The term in vitro refers to a biological procedure that is performed outside of the organism it would normally occur in (in this case the woman). In vitro fertilization (IVF) is the process whereby a woman's egg(s) are fertilized by either her partner's or a donor's sperm outside of her body, (in vitro). After incubation for usually between three and five days, the resultant embryo(s) are transferred into the woman's uterus with the intent that they will implant and result in a pregnancy. IVF is usually the most successful treatment for infertility when other approaches have either failed or will not be of value. The process involves hormonally stimulating the ovaries, aspirating ova (eggs) from the follicles in the woman's ovaries, and incubating them with specially prepared sperm in order that they fertilize.
IVF was initially developed to treat infertility caused by severely damaged or absent fallopian tubes. However, with many advances in this technology and the resultant significant improvements in success rates, IVF has become a very effective treatment for most other causes of infertility. Furthermore, with the introduction of Intra-Cytoplasmic Sperm Injection (ICSI) where a single sperm is injected into a single egg as in the picture below, the treatment of male factor infertility has been revolutionized.
This technology can be extended to treat women who are unable to produce or cannot use their own eggs (a recipient). Another woman (a fertile donor) is hormonally stimulated, her eggs are collected and fertilized in a laboratory with the recipient's partner's sperm, and the resulting embryos are transferred into the recipient's uterus with the intent of producing a viable pregnancy. This is called donor egg therapy.
The first pregnancy resulting from in vitro fertilization was reported in 1973 in The Lancet by the Monash team. This pregnancy resulted in a miscarriage, and subsequently Steptoe and Edwards were successful in creating an IVF pregnancy that resulted in the birth of Louise Brown in 1978. Eight of the first ten babies in the world born following IVF treatment resulted from women treated by the Monash IVF team.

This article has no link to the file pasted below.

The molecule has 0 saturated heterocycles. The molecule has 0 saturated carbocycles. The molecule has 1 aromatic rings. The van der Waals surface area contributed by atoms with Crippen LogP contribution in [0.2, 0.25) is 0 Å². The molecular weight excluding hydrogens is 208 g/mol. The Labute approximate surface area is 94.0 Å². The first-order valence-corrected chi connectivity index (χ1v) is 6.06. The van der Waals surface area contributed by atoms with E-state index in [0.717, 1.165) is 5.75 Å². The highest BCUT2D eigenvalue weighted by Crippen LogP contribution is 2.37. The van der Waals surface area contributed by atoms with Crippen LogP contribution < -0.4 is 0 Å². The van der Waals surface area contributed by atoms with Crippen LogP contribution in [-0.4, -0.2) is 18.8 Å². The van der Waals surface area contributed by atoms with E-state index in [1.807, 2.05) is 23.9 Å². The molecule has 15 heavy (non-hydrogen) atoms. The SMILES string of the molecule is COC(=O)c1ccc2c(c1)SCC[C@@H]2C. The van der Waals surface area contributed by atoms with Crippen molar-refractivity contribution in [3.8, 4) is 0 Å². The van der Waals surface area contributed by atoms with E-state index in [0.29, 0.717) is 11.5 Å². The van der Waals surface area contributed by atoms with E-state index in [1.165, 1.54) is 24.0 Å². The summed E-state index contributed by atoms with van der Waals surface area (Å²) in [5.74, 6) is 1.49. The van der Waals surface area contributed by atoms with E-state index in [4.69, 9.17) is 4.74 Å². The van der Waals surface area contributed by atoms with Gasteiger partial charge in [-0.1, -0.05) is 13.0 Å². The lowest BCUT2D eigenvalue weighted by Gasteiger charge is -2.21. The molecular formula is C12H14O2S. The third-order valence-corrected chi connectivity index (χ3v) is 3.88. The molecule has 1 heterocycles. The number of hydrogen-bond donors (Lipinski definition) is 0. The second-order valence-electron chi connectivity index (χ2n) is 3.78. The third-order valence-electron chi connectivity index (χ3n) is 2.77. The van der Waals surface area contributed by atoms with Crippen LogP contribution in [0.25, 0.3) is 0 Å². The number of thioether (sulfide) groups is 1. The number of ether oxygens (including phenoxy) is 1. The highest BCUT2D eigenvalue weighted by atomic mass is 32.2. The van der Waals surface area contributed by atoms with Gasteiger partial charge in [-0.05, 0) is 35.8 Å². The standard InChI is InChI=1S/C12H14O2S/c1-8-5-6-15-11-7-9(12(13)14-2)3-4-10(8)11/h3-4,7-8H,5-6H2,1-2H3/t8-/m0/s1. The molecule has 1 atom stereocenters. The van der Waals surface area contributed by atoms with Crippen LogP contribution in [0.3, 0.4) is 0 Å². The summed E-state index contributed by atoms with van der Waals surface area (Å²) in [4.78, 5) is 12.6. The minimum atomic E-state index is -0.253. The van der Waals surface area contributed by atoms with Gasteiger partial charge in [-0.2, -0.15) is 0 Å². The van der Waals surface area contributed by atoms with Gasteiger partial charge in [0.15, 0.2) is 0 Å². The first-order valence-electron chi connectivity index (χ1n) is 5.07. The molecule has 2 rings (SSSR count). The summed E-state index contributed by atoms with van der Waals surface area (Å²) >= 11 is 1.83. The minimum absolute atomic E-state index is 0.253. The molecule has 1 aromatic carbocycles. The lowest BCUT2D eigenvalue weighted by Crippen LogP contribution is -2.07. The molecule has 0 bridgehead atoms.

Approaches to Treatment
There are many different approaches to hormonally stimulating the ovaries during IVF treatment. In general, women are initially given medicine to make their ovaries quiescent (down regulation) and then the ovaries are subsequently hormonally stimulated. Spontaneous ovulation during the cycle is usually prevented by blocking the natural ovulation process. Hormonal stimulation is monitored closely by a combination of ultrasound examinations to measure the number and size of follicles that are developing on the woman's ovaries (as in the image below), and the oestrogen level in her blood stream.
When both of these measures suggest that egg(s) are nearing maturity, the woman is given a "trigger" injection to finally prepare egg(s) for the collection procedure. Following collection the woman is usually given medication to help prepare the lining of the uterus (endometrium) to receive and support embryo(s) after transfer.
Egg Collection Procedure
Under either conscious sedation or a general anaesthetic, egg(s) are usually retrieved from the woman using a transvaginal ultrasound guided technique, where a very thin needle pierces the vaginal wall in order to reach the ovaries as in the video below. Through this needle follicles are drained (aspirated), and the follicular fluid is handed to the IVF scientist in order to identify ova (eggs). The retrieval procedure usually takes about 15-30 minutes.